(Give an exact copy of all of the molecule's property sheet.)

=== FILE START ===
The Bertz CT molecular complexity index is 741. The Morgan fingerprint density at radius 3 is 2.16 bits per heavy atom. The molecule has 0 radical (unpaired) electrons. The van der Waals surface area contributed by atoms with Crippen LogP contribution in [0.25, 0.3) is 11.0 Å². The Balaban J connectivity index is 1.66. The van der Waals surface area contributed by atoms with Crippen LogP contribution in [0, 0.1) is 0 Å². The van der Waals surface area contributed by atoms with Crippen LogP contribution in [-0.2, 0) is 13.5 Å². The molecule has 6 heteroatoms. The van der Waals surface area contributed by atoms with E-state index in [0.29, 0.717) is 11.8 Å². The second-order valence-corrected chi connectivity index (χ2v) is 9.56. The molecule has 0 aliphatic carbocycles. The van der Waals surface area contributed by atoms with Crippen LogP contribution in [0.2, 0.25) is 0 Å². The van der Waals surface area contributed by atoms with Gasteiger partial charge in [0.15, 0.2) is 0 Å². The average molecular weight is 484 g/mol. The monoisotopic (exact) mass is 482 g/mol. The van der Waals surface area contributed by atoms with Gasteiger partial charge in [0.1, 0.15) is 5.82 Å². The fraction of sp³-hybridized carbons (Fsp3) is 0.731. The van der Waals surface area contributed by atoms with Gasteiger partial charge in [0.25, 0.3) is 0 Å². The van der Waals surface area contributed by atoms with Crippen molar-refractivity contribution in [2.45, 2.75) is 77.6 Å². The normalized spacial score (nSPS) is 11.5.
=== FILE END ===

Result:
The Bertz CT molecular complexity index is 741. The Morgan fingerprint density at radius 3 is 2.16 bits per heavy atom. The molecule has 0 radical (unpaired) electrons. The van der Waals surface area contributed by atoms with Crippen LogP contribution in [0.25, 0.3) is 11.0 Å². The Balaban J connectivity index is 1.66. The van der Waals surface area contributed by atoms with Crippen LogP contribution in [0, 0.1) is 0 Å². The van der Waals surface area contributed by atoms with Crippen LogP contribution in [-0.2, 0) is 13.5 Å². The molecule has 6 heteroatoms. The van der Waals surface area contributed by atoms with E-state index in [0.29, 0.717) is 11.8 Å². The second-order valence-corrected chi connectivity index (χ2v) is 9.56. The molecule has 0 aliphatic carbocycles. The van der Waals surface area contributed by atoms with Crippen LogP contribution in [0.2, 0.25) is 0 Å². The van der Waals surface area contributed by atoms with Gasteiger partial charge in [0.15, 0.2) is 0 Å². The average molecular weight is 484 g/mol. The monoisotopic (exact) mass is 482 g/mol. The van der Waals surface area contributed by atoms with Gasteiger partial charge in [0.1, 0.15) is 5.82 Å². The fraction of sp³-hybridized carbons (Fsp3) is 0.731. The van der Waals surface area contributed by atoms with Gasteiger partial charge in [0.25, 0.3) is 0 Å². The van der Waals surface area contributed by atoms with Crippen molar-refractivity contribution in [2.45, 2.75) is 77.6 Å². The normalized spacial score (nSPS) is 11.5.